4 stars Yeah, so what - the cover is diabolical. But you know, I think this is a great record, far better than 'Space Oddity' which was released two years later. I've got the cd version of this which runs for almost 80 mins! and it includes 'The Laughing Gnome' and singles from that era of Bowie's that everyone seems to hate- Hooray! It's Bowie being Un-Bowie. A one off, scatty, light hearted masterpiece. It's got nothing on 'Ziggy' or 'Scary Monsters'. Take it for what it is - funny, goofy and cheery. It's not often you can say that about Bowie. The way in which the songs are structured always reminds me of Syd Barrett's Floyd - and no-one gave them a hard time about 'Piper at the Gates of Dawn' afterwards, did they? Fair enough, 'Sell me a Coat' and 'Silly Boy Blue' are a bit pants. Bowie even gets his sitar out on 'Come and Buy my Toys'. And on 'Please Mr Gravedigger' he's coughing and hacking away like Wilfrid Brambell's 'Albert Steptoe' while digging a grave for a ten year old girl that he's just killed! So cheer up misery guts and stop being so po-faced about this album. Bowie's biggest mistake with this record was the hideous front cover, not the music within!
Review by tarkus1980
2 stars The first thing that jumps out at me regarding this album is just how hard Bowie is trying to look like contemporary (Between the Buttons-era) Mick Jagger on this album cover. The hair, the sweater, the slight sneer, it's basically dead on. Were they hoping somebody would look at this album cover and think for a second Jagger had released a solo album? Seems like an odd thing given that the "David Bowie" name was right next to the picture.

Bowie's "debut," of course, wasn't really his debut; he'd been trying to make his mark since 1964, jumping from style to style with one failed single after another, but this was the first time he'd recorded enough tracks in a single general style to have enough for an album. There's an expanded re-release floating around, extensively covering all of his mid-to-late-60's attempts at music-making, but I'm content to have my single-CD 12-track release. As for the music, this is Bowie trying to make a Something Else/Between the Buttons-style musichall/Brit-pop collection, but not really succeeding. His singing needed a lot of work at this point; the opening "la la"'s in "Sell Me a Coat" are the worst example, but there are more than a couple of moments on the album that make it obvious that Bowie wasn't going to have any success along the path of croon-balladeering. The music is full of "cute" (read: stupid) sound effects like the British announcer at the beginning of "We Are Hungry Men," the lyrics are extremely childish in an unimpressive way (he's clearly gunning for a Ray Davies or Syd Barrett approach, but failing), and the music has pretty much no grounding in rock music whatsoever.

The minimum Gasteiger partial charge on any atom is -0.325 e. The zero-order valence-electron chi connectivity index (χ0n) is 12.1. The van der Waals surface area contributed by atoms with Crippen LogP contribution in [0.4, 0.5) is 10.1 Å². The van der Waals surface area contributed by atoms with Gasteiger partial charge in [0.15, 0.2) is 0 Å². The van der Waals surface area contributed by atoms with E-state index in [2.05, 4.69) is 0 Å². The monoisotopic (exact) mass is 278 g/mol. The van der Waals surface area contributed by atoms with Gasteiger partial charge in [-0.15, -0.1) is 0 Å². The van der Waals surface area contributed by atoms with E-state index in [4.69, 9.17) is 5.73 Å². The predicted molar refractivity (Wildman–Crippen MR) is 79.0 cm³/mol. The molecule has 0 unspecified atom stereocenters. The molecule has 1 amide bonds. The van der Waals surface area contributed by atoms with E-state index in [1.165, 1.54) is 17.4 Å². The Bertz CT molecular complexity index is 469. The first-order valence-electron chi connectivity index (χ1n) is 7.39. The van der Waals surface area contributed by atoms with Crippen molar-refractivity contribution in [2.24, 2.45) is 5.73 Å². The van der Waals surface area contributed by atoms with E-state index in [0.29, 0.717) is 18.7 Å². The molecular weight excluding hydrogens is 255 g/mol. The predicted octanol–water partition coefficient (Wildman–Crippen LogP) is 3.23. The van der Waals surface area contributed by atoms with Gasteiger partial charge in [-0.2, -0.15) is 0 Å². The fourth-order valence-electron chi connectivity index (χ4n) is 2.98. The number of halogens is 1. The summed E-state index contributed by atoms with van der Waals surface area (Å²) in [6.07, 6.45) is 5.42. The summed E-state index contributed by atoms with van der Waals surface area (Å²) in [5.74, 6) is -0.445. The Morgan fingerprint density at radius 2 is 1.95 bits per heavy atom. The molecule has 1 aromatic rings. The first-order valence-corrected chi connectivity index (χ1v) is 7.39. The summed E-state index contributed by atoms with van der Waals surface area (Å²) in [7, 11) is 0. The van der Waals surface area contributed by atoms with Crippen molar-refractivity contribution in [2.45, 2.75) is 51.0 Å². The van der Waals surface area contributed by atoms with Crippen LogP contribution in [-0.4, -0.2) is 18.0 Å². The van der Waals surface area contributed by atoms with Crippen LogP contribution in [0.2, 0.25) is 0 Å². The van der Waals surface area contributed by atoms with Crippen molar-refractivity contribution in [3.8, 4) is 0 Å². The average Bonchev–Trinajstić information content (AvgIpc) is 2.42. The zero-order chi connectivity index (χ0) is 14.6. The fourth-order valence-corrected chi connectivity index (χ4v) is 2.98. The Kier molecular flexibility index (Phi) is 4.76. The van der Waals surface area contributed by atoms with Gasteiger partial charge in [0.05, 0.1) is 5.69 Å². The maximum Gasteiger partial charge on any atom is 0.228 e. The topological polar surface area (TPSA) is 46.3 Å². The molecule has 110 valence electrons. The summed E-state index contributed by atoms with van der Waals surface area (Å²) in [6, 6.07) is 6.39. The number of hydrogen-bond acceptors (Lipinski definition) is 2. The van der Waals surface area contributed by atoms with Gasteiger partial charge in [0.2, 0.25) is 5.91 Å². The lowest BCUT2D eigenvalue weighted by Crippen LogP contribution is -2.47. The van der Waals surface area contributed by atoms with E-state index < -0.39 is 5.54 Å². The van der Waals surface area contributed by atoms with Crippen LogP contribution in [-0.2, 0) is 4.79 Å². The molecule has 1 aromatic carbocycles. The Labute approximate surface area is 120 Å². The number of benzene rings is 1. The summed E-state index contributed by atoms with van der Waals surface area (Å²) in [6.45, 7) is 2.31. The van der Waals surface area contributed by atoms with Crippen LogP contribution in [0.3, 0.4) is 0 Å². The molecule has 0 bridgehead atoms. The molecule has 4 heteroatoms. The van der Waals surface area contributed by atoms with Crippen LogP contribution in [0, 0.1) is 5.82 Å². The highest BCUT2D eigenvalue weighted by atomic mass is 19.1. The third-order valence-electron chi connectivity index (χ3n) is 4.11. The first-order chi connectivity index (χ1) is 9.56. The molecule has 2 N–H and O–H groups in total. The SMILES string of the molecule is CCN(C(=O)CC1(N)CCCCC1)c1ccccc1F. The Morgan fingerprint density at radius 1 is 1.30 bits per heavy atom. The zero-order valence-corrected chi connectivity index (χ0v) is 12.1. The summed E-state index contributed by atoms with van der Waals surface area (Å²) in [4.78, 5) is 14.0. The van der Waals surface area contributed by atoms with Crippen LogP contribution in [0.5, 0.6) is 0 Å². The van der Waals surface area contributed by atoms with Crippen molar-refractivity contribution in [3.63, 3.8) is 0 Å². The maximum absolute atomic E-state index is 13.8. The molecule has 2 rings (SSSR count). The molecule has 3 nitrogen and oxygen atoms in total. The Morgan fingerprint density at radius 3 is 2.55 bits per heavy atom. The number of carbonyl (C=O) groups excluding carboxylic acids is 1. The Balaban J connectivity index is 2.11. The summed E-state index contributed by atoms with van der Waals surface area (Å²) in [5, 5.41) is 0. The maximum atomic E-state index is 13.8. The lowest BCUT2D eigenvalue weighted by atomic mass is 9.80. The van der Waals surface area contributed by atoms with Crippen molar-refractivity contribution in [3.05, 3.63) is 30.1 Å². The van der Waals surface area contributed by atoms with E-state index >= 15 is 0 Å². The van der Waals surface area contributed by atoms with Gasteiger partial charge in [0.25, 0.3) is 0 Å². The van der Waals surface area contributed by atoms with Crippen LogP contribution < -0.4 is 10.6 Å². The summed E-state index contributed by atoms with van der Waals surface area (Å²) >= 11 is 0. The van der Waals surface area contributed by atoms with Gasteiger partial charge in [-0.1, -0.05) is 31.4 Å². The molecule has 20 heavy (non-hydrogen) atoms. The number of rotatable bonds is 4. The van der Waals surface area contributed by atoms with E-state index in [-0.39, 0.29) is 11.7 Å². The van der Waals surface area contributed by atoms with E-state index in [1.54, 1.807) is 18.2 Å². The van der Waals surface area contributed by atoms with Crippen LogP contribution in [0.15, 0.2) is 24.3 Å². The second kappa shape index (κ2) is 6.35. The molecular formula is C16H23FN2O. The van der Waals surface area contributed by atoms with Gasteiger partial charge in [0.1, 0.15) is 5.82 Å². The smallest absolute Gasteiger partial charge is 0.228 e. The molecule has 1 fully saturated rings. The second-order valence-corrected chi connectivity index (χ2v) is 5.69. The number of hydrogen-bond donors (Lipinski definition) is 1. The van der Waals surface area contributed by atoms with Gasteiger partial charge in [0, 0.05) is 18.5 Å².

Still, while I don't like this album much, I can't really hate it either. "Love You Till Tuesday" is a fun orchestrated pop song, and his "da-da-da-dum" singing is a terrific touch. Other songs are all afflicted by an excessive amount of twee or by silly lyrics or by silly sound effects, but it's hard to point to any one particular song and go "Man, this is horrible." Taken in other contexts, the songs on here could have made cute diversions; put together, the effect is a little underwhelming. If you're a major Bowie historian, you'll want this or one of the expanded releases of this, but regular Bowie fans could probably do fine just to find "Love You Till Tuesday" on a compilation or something.

Review by Warthur
2 stars Not exactly where you should start with Bowie, his debut album catches him with one foot in the past and one with the future. On the one hand, you have songs in an old-fashioned easy listening style with interesting, off-beat lyrics such as The Little Bombardier (a ballad about a lonely ex-soldier accused of pedophilia) and Love You Till Tuesday (the cheeky song of a creepy stalker whose infatuation doesn't last the week), and on the other you have songs tied in with the trends of the day - whether it's the mild psych of Join the Gang or the orchestal-trippy Silly Boy Blue or the folky Come and Buy Me Toys - with stilted, cliched lyrics.

Occasionally Bowie manages to be musically modern and lyrically adept, as on We Are Hungry Men or She's Got Medals; other times he manages to be lyrically stilted and musically out of date - the worst possible combination in this case (When I Live My Dream is unbelievably sappy). Either way, he's all over the place. His old-fashioned tracks try out tricks that have already been performed better by others, and his more modern tracks have only a hazy contact with modern trends. Some kudos should be given for his efforts to bring more classical instrumentation into 60s pop, but let's face it - the Moody Blues did it better.